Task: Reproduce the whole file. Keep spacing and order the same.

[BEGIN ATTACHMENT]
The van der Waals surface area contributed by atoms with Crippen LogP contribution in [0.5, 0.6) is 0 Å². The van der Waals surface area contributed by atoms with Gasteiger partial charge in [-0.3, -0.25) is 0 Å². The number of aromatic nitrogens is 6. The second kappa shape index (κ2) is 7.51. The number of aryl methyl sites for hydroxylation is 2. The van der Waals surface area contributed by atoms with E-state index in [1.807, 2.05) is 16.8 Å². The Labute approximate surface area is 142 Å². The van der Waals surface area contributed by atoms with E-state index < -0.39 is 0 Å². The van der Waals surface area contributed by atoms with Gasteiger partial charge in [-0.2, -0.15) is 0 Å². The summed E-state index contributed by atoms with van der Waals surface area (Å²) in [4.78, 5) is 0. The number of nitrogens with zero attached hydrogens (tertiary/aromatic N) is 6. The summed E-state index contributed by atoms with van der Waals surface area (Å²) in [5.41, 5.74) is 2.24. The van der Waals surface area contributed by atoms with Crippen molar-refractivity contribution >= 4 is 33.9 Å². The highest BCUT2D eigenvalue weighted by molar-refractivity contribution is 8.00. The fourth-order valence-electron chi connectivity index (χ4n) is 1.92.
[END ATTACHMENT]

The van der Waals surface area contributed by atoms with Crippen LogP contribution in [0.5, 0.6) is 0 Å². The van der Waals surface area contributed by atoms with Gasteiger partial charge in [-0.3, -0.25) is 0 Å². The number of aromatic nitrogens is 6. The second kappa shape index (κ2) is 7.51. The number of aryl methyl sites for hydroxylation is 2. The van der Waals surface area contributed by atoms with E-state index in [1.807, 2.05) is 16.8 Å². The Labute approximate surface area is 142 Å². The van der Waals surface area contributed by atoms with E-state index < -0.39 is 0 Å². The van der Waals surface area contributed by atoms with Gasteiger partial charge in [-0.2, -0.15) is 0 Å². The summed E-state index contributed by atoms with van der Waals surface area (Å²) in [4.78, 5) is 0. The number of nitrogens with zero attached hydrogens (tertiary/aromatic N) is 6. The summed E-state index contributed by atoms with van der Waals surface area (Å²) in [5.41, 5.74) is 2.24. The van der Waals surface area contributed by atoms with Crippen molar-refractivity contribution >= 4 is 33.9 Å². The highest BCUT2D eigenvalue weighted by molar-refractivity contribution is 8.00. The fourth-order valence-electron chi connectivity index (χ4n) is 1.92.